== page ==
When given both tests, diabetics and pre-diabetics are the ones most likely to have discordant results when given both tests (9,10). So they’re the ones most likely to benefit from advanced testing. Problem is, the majority of Americans are pre-diabetic (I’ll explain that shocking statement in a minute).

The more insulin resistant you are, the more you’re likely to be in the “higher risk” category when lipids are measured in the proper way. If someone with pre-diabetes or diabetes gets a green light on the HDL-LDL test but a red light on the particle test, pay attention to the later not the former.

And here’s the kicker: According to the most recent NHANES study, 88% of Americans have some degree of pre-diabetes (insulin resistance) (11,12). That means the particle tests are far more likely to give accurate information about risk for the vast majority of Americans.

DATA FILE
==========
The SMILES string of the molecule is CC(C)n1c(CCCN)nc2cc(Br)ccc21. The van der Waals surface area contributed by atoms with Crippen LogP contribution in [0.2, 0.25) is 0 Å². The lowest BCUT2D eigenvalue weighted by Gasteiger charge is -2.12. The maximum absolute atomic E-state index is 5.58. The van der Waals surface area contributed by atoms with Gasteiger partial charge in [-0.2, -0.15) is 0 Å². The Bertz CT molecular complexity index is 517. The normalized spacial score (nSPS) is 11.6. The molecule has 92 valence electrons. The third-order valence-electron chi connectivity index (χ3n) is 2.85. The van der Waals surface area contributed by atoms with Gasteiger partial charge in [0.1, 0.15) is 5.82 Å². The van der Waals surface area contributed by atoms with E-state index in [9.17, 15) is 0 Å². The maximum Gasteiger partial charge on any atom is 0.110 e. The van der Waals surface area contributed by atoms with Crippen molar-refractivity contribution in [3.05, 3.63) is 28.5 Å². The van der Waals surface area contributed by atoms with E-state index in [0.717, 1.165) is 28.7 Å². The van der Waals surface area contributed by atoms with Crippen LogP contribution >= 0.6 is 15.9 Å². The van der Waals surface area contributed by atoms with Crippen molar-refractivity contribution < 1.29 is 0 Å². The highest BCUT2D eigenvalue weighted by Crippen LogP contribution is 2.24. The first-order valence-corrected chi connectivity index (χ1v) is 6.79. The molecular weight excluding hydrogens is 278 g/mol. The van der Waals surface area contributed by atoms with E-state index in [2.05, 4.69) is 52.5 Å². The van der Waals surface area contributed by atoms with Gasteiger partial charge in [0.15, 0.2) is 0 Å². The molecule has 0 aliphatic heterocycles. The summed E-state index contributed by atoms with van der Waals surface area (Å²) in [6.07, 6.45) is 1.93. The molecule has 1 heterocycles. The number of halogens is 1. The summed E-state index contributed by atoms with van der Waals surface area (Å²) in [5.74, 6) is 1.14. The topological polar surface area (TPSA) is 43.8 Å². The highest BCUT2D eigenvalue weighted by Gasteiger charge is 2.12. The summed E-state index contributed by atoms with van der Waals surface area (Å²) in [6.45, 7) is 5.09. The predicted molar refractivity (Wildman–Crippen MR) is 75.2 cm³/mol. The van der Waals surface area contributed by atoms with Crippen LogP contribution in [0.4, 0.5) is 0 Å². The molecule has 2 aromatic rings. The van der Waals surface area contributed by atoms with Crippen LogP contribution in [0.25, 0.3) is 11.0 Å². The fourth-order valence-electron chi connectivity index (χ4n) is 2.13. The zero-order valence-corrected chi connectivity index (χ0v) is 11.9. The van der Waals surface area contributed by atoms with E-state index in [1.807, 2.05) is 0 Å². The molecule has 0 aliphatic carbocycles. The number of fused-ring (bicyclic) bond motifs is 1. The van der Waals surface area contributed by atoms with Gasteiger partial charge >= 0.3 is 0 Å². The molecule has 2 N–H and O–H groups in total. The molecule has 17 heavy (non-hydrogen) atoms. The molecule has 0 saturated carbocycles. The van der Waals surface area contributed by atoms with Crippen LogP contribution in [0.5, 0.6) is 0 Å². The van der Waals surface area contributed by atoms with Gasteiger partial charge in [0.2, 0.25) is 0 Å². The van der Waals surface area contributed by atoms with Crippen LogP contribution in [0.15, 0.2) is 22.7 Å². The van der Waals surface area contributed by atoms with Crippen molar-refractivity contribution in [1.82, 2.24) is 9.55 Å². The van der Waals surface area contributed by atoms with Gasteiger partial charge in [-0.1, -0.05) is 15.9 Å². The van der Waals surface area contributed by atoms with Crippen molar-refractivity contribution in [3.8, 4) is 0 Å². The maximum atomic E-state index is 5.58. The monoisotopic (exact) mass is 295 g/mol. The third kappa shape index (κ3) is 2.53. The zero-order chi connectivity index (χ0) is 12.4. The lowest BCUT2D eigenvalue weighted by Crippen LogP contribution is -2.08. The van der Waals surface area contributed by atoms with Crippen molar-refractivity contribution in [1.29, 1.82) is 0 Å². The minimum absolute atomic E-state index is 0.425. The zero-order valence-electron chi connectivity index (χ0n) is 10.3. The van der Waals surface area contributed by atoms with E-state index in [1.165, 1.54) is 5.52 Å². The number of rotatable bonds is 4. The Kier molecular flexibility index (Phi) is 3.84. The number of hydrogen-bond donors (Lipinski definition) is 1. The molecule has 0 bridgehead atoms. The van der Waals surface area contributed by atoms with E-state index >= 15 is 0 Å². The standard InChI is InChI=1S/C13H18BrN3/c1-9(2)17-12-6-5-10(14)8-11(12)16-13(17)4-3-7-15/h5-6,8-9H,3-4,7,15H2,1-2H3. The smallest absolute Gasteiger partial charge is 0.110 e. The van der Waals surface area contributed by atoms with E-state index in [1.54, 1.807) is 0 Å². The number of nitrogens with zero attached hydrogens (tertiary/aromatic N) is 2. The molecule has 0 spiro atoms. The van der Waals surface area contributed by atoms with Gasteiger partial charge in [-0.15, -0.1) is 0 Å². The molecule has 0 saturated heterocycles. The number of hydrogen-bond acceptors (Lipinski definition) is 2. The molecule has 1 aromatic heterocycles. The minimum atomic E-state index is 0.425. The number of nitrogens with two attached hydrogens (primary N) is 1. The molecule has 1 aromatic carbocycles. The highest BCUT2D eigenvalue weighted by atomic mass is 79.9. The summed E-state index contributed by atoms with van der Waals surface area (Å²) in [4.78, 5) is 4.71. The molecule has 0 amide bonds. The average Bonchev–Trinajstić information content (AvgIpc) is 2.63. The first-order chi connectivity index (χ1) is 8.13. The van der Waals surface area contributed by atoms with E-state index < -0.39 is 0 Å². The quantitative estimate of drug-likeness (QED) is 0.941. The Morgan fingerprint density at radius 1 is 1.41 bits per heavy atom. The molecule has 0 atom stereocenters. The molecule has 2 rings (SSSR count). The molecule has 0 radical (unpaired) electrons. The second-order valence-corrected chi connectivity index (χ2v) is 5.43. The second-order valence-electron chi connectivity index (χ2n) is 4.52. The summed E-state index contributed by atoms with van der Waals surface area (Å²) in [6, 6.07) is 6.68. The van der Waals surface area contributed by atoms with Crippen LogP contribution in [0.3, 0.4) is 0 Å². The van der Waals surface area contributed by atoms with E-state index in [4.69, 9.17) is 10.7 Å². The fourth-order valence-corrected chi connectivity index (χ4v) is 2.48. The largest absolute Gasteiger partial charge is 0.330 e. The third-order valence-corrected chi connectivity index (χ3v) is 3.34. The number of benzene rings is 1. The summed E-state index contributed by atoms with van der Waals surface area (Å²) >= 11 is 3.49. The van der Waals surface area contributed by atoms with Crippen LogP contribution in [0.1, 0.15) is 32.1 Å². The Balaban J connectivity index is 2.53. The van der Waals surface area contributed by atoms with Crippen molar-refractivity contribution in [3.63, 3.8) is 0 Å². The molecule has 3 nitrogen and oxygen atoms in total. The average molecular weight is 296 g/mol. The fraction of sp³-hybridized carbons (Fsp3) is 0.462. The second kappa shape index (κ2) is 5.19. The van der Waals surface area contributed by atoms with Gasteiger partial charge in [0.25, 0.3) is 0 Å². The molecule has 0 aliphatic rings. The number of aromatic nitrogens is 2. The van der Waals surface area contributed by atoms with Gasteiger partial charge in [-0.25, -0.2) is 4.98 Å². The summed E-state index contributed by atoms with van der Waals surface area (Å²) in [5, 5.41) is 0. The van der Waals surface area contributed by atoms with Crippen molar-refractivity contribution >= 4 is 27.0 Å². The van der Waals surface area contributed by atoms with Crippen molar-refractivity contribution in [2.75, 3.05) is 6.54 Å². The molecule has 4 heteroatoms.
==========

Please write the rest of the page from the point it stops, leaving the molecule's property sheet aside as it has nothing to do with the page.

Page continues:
And that’s the best argument for shifting over to the modern lipoprotein fractionization tests. They’re offered by every major lab, including Quest Diagnostics and LabCorp (13,14). My favorite test is the LabCorp LP-IR, which also measures insulin resistance (15).

For 88% of us—and our patients—the particle test is the way to go. Continuing to measure risk using “good” and “bad” cholesterol metrics is like using a flip phone in the age of the iPhone 13 Pro.